Monday, March 25, 2013

Gem City Report

As I arrived back at the Sunday Comix table in the last hour of the Gem City Comic Con on Sunday carrying my latest, and final, purchase--volume four of The Complete Bloom County Library as well as the complete Outland and Opus volumes, all aquired for $20, or half cover price, each--Canada Keck quipped, "So, do you have enough Bloom County?"
"No," I chirped ('cause sometimes I do chirp), "They didn't have volume five."
So, while my collection of the collected works of Berkely Breathed remains incomplete, with Complete Bloom County LIbrary Volume 5 being the final remaining piece of that puzzle yet to fall into place, I did manage to complete my run of Prez.  I located reasonably priced copies of #'s 1and 3, the issues I was missing, and went ahead and picked up a new copy of #4 as mine was in such bad condition that it really wasn't even much good for a reading copy.  I've been planning to write about Prez sometime here in the near future, and now I'll be able to give a more complete overview of the series and actually know what I'm talking about.  You may not believe it, but I do ocassionally like to know what I'm talking about.
Some of the other Bronze Age books I picked up this weekend, and which I may end up writing about here, include:
  • Hercules Unbound #'s 1, 2 and 4 (I already had a copy of #3) I've been considering doing a series on the many collaborations between writer Gerry Conway and artist Jose Luis Garcia-Lopez.  In addition to this series, these include Atari Force, Cinder and Ashe, as well as various Superman and Batman stories.
  • Green Lantern/Green Arrow #113--I mentioned in an earlier post a  December 1978 DC house ad spotlighting four holiday themed issues  released that month.  I now have every book mentioned in that ad.  I also have several other Christmas themed Green Lantern books, so you might just see a "Green Christmas" this December.
  • DC's first and only issue of Sherlock Holmes, featuring adaptations of the Arthur Conan Doyle short stories "The Final Problem," in which Holmes is killed off, and "The Adventure of the Empty House," in which he returns, written by Denny O'Neil and drawn by E.R. Cruz with a cover by Walt Simonson.
  • Three issues of DC Special including #11, entitled "Beware...The Monsters Are Coming Here!", #17 from 1975, which contains several Green Lantern reprints, apparently testing the waters for the revival of the character's series that occurred the following years, and #16's "Super-Heroes Battle Super-Gorillas."  Seriously, how could I pass that last one up?  I do have a rep to uphold, after all, and I'm sure there are some people who might be surprised I didn't already have a copy of that one.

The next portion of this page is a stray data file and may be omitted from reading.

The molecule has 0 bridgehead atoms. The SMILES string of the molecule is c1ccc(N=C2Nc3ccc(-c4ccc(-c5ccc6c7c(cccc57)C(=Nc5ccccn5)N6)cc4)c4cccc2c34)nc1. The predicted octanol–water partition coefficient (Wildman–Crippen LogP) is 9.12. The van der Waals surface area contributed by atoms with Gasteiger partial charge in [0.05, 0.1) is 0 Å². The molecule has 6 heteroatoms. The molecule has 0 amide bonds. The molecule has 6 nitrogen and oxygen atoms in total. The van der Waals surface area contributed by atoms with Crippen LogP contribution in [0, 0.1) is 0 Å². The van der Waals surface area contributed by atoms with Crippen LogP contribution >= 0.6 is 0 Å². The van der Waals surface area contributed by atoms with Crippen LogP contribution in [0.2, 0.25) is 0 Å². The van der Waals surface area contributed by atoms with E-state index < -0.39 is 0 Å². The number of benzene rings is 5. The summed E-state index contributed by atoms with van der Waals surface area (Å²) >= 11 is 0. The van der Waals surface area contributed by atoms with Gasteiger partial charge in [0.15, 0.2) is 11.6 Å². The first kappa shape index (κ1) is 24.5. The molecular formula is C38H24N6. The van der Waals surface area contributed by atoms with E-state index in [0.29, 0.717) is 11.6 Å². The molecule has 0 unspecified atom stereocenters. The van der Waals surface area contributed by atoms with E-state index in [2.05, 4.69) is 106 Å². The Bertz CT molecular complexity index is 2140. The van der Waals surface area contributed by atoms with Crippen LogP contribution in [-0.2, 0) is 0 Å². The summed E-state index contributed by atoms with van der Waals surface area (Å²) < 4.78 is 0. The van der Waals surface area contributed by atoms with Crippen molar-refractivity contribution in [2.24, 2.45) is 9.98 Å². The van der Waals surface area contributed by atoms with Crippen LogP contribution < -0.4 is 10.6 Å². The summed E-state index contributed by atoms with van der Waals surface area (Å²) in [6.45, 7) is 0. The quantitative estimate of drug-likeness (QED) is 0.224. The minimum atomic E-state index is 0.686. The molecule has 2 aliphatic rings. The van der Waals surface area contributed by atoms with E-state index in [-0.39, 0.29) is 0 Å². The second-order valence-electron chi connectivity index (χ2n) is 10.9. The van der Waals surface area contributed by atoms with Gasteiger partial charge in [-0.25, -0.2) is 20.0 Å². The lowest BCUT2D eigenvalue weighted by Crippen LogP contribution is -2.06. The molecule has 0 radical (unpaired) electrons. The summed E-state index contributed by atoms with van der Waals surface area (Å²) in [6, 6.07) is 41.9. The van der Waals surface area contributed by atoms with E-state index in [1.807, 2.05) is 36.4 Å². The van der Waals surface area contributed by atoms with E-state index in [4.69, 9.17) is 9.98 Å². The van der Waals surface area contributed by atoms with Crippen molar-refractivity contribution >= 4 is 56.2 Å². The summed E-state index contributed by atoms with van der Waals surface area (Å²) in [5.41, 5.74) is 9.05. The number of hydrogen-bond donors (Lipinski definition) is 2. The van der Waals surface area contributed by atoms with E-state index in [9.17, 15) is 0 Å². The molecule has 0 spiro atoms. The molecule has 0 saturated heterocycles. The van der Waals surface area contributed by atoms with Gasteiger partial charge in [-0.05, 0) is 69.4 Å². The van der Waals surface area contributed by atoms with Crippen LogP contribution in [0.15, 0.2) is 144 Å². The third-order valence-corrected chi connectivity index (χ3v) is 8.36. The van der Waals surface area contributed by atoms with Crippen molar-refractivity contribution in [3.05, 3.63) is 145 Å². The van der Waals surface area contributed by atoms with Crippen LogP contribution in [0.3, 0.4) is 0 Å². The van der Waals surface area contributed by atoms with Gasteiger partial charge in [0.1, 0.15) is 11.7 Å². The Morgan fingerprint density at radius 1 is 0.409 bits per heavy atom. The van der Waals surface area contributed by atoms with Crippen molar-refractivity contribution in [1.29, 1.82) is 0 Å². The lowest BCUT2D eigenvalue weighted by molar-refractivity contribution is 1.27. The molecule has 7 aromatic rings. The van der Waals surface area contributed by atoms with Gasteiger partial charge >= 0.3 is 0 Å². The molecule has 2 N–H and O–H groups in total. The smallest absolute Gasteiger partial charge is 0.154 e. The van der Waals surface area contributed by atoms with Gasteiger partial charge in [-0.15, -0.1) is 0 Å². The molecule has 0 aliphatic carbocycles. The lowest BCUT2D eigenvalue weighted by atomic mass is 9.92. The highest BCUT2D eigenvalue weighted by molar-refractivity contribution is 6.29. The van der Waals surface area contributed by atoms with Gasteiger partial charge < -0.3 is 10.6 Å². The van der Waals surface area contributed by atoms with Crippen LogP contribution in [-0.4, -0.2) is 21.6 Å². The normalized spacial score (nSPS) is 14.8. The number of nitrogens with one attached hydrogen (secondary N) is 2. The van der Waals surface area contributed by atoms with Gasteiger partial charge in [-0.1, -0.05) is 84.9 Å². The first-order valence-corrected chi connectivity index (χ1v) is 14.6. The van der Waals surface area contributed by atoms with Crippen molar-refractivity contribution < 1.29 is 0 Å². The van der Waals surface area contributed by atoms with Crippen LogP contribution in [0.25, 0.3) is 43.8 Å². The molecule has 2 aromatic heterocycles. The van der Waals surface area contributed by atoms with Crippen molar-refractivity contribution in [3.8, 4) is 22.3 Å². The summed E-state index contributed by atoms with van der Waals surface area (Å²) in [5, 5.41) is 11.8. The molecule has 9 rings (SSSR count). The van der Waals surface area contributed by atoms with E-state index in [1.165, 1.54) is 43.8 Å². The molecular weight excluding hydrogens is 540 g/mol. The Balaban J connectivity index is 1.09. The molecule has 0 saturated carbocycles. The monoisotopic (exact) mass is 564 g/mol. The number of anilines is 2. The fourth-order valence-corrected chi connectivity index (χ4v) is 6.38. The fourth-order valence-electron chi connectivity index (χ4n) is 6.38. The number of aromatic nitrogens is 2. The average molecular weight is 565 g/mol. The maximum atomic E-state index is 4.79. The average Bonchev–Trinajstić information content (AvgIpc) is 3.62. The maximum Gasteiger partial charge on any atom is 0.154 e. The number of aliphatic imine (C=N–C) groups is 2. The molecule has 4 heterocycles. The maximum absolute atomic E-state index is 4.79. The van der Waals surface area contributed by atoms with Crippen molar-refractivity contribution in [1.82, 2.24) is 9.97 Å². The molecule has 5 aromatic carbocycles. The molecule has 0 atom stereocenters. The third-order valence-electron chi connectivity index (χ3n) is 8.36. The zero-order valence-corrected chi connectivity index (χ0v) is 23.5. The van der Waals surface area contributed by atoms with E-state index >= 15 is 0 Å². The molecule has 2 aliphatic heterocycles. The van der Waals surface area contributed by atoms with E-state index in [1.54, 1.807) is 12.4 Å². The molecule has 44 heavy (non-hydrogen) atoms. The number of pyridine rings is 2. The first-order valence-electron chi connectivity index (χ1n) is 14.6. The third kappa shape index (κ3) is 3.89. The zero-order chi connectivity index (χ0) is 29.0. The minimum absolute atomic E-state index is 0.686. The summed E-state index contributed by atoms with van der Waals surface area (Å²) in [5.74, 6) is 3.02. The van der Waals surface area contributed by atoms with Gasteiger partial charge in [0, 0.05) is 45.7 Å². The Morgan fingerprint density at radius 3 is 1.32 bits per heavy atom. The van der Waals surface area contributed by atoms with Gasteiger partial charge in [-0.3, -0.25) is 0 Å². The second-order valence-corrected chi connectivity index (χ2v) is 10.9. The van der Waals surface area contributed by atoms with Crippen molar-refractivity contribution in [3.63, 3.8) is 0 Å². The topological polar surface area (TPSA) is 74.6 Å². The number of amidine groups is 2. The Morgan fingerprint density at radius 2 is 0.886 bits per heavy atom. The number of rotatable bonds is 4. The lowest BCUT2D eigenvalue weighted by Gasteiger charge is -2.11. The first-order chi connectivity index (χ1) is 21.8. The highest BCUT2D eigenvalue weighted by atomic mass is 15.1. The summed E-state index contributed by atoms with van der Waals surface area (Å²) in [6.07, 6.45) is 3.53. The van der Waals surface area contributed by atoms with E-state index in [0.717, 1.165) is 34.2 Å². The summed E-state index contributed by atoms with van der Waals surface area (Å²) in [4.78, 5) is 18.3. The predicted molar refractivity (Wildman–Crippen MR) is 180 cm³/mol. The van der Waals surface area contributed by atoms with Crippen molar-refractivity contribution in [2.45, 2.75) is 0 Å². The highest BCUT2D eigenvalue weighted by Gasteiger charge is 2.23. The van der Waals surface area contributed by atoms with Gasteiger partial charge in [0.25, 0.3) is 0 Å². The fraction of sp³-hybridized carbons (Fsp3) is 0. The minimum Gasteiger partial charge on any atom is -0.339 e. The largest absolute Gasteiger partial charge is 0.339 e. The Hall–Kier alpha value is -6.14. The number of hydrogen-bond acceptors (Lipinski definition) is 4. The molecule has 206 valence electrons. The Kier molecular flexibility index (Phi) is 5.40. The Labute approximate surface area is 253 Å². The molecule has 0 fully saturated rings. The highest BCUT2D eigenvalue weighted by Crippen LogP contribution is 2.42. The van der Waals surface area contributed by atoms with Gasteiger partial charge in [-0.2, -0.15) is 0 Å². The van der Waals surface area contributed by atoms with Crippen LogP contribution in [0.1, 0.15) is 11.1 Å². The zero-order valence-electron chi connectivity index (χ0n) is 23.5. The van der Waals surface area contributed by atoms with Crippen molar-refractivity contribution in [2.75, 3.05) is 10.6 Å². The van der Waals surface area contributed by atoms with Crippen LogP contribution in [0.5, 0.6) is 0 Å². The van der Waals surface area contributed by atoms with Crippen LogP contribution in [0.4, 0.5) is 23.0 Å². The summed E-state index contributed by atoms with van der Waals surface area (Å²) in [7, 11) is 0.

• Mystery in Space #111---the first issue of the short-lived late seventies  revival of the classic SF title, featuring a great "silent" story drawn by master storyteller Jim Aparo
  • Welcome Back, Kotter #3--I've probably already said all I have to say about this issue on this blog in my overview of the series as a whole and my tribute to the career of Tony Isabella, who wrote this one, which, now that I think about it, may be the first thing I ever read by him.  I just wanted to have a copy and I'm looking forward to reading it again after several decades.
There were only a couple of items that I was really looking for at the show.  I found the Green Lantern/Green Arrow issue, but was frustrated by the fact that out of the dozens of dealers and thousands, hell, possibly millions, of comics gathered in the E.J. Nutter Center on the campus of Dayton's Wright State University, there was apparently not one single copy of Steve Ditko's Shade, The Changing Man #6.  I encountered at least one copy of every other issue of the series except the one I need to complete my collection.
When I wasn't searching in vain for a copy of Shade #6, I spent some time behind the table of Columbus cartoonist group Sunday Comix, where I helped Canada tell people who wandered up all about the group and describe the books by our various members that were on display.  I even managed to sell a couple of my books collecting my Wasted Potential comic strip.  That brought in four dollars, which really didn't do much to offset what I spent over the course of the weekend.  Still, I consider it all money well spent.
As  with every mainstream comic convention, there were many people dressed as their favorite characters.  I saw several Robins, an overweight Captain America, a Dr. Fate and Jay Garrick, the Golden Age Flash.  Canada got a picture of me posing with Ambush Bug.  As soon as she sends me a copy, I'll share it with you.
There were also a couple of my favorite artists on the guest list whom I was eager to meet. I learned something very important about one of them.  Which is that Howard Chaykin does not care what I think of him.
Or you, for that matter, I'm sure.
I know this because he told me so.